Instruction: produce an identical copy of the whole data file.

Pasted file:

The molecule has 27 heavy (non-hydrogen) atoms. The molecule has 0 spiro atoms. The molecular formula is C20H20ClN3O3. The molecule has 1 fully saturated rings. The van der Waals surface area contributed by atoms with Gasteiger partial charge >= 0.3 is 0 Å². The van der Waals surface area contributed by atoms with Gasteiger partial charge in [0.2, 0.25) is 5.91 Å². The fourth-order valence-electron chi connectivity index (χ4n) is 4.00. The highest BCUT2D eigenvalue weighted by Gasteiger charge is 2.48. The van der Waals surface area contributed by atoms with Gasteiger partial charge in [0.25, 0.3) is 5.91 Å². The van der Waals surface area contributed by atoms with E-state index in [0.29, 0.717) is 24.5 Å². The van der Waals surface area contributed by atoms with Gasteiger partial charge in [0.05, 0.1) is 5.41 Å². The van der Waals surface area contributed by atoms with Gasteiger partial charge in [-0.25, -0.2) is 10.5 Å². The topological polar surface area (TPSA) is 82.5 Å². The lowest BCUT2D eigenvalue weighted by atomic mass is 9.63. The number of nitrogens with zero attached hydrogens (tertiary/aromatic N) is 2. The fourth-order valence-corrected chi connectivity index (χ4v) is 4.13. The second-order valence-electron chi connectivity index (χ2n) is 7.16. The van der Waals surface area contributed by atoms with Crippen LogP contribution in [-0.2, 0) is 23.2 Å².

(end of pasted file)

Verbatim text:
The molecule has 27 heavy (non-hydrogen) atoms. The molecule has 0 spiro atoms. The molecular formula is C20H20ClN3O3. The molecule has 1 fully saturated rings. The van der Waals surface area contributed by atoms with Gasteiger partial charge >= 0.3 is 0 Å². The van der Waals surface area contributed by atoms with Gasteiger partial charge in [0.2, 0.25) is 5.91 Å². The fourth-order valence-electron chi connectivity index (χ4n) is 4.00. The highest BCUT2D eigenvalue weighted by Gasteiger charge is 2.48. The van der Waals surface area contributed by atoms with Gasteiger partial charge in [0.25, 0.3) is 5.91 Å². The van der Waals surface area contributed by atoms with E-state index in [0.29, 0.717) is 24.5 Å². The van der Waals surface area contributed by atoms with Gasteiger partial charge in [0.05, 0.1) is 5.41 Å². The van der Waals surface area contributed by atoms with Gasteiger partial charge in [-0.25, -0.2) is 10.5 Å². The topological polar surface area (TPSA) is 82.5 Å². The lowest BCUT2D eigenvalue weighted by atomic mass is 9.63. The number of nitrogens with zero attached hydrogens (tertiary/aromatic N) is 2. The fourth-order valence-corrected chi connectivity index (χ4v) is 4.13. The second-order valence-electron chi connectivity index (χ2n) is 7.16. The van der Waals surface area contributed by atoms with Crippen LogP contribution in [-0.2, 0) is 23.2 Å².